Bacterial diseases have played a dominant role in human history. Widespread epidemics of cholera and plague reduced populations of humans in some areas of the world by more than one-third. Bacterial pneumonia was probably the major cause of death in the aged. Perhaps more armies were defeated by typhus, dysentery, and other bacterial infections than by force of arms. With modern advances in plumbing and sanitation, the development of bacterial vaccines, and the discovery of antibacterial antibiotics, the incidence of bacterial disease has been reduced. Bacteria have not disappeared as infectious agents, however, since they continue to evolve, creating increasingly virulent strains and acquiring resistance to many antibiotics.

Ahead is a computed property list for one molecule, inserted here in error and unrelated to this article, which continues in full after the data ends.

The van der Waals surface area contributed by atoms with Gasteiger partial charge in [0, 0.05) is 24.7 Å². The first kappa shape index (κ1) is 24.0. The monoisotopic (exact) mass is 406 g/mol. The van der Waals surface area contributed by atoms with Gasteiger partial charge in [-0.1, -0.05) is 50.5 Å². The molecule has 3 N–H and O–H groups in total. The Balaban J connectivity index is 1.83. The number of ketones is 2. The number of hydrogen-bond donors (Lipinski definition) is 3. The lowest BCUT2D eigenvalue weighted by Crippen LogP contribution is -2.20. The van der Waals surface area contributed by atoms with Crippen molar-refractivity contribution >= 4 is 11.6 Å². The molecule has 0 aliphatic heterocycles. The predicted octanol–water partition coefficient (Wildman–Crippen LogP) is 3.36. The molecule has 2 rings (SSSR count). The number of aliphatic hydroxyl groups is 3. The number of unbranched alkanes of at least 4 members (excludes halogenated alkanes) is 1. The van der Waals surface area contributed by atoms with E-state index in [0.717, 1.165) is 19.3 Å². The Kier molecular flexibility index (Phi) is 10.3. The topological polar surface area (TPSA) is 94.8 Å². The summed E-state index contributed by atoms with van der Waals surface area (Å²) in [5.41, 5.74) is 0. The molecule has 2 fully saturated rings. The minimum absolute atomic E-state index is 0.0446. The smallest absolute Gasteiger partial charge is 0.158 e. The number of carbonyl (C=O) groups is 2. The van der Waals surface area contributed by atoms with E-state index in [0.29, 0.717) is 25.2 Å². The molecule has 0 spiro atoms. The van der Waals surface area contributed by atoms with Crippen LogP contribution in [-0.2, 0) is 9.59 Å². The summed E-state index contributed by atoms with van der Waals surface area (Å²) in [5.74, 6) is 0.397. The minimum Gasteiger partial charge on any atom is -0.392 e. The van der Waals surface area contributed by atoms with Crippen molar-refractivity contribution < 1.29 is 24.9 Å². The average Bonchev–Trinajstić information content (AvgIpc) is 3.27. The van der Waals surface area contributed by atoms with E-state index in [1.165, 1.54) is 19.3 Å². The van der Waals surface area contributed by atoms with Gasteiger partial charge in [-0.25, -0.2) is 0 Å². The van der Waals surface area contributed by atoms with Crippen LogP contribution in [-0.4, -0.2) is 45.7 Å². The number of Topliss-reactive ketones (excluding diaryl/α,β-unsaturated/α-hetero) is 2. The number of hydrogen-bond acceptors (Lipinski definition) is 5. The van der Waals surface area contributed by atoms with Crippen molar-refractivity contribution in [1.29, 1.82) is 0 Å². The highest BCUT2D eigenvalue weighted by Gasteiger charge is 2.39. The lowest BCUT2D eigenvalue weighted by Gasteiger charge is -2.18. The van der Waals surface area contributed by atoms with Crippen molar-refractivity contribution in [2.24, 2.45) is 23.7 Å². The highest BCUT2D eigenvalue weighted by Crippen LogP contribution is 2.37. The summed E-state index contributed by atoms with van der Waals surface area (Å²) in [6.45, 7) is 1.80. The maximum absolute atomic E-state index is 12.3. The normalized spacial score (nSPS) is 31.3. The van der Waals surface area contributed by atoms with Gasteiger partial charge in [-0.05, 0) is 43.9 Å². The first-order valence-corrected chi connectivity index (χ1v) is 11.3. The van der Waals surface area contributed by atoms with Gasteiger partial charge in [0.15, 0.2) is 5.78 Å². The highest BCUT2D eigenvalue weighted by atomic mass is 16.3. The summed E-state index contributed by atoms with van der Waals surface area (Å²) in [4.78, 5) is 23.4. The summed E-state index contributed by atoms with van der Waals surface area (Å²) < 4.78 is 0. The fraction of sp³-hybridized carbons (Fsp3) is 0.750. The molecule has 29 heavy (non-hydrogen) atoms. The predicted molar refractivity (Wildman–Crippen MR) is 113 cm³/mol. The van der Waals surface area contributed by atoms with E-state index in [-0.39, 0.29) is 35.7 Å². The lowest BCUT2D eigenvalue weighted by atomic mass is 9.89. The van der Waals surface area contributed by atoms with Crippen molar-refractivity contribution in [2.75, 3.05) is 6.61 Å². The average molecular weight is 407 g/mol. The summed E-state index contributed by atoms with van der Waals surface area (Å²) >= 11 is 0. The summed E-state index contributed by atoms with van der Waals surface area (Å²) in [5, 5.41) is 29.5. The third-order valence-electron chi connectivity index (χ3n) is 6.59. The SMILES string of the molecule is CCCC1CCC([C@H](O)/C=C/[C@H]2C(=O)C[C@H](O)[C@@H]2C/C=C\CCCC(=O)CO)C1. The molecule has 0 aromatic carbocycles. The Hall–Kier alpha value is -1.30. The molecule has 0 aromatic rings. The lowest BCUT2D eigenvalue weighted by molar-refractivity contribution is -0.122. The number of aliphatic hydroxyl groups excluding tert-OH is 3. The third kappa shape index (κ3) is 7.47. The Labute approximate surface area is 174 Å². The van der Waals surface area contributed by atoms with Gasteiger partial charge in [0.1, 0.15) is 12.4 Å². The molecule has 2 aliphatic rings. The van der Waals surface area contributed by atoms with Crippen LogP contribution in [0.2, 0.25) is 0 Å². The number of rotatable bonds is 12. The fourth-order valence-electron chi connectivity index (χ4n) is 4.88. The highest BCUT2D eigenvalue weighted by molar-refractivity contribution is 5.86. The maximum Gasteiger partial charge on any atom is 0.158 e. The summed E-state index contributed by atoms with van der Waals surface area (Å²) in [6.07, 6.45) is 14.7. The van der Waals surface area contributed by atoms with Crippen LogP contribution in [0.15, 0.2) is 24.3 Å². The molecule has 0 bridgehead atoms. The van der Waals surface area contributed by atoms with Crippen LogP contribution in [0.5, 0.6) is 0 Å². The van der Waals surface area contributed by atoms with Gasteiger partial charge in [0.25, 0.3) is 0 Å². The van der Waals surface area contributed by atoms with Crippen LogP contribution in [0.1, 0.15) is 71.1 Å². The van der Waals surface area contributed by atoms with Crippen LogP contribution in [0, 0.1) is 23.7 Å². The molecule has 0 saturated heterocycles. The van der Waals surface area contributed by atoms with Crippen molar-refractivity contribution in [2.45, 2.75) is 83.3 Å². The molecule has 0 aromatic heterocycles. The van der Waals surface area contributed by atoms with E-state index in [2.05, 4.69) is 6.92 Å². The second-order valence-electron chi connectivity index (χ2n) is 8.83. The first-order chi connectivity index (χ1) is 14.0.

Well one good example is the production of insulin using bacterial plasmids. The human insulin gene is spliced into a bacterial plasmids. The bacteria are allowed to divide in a vat and reproduce, with the gene activated to allow them to produce human insulin. The bacteria are then killed off, and the insulin separated and purified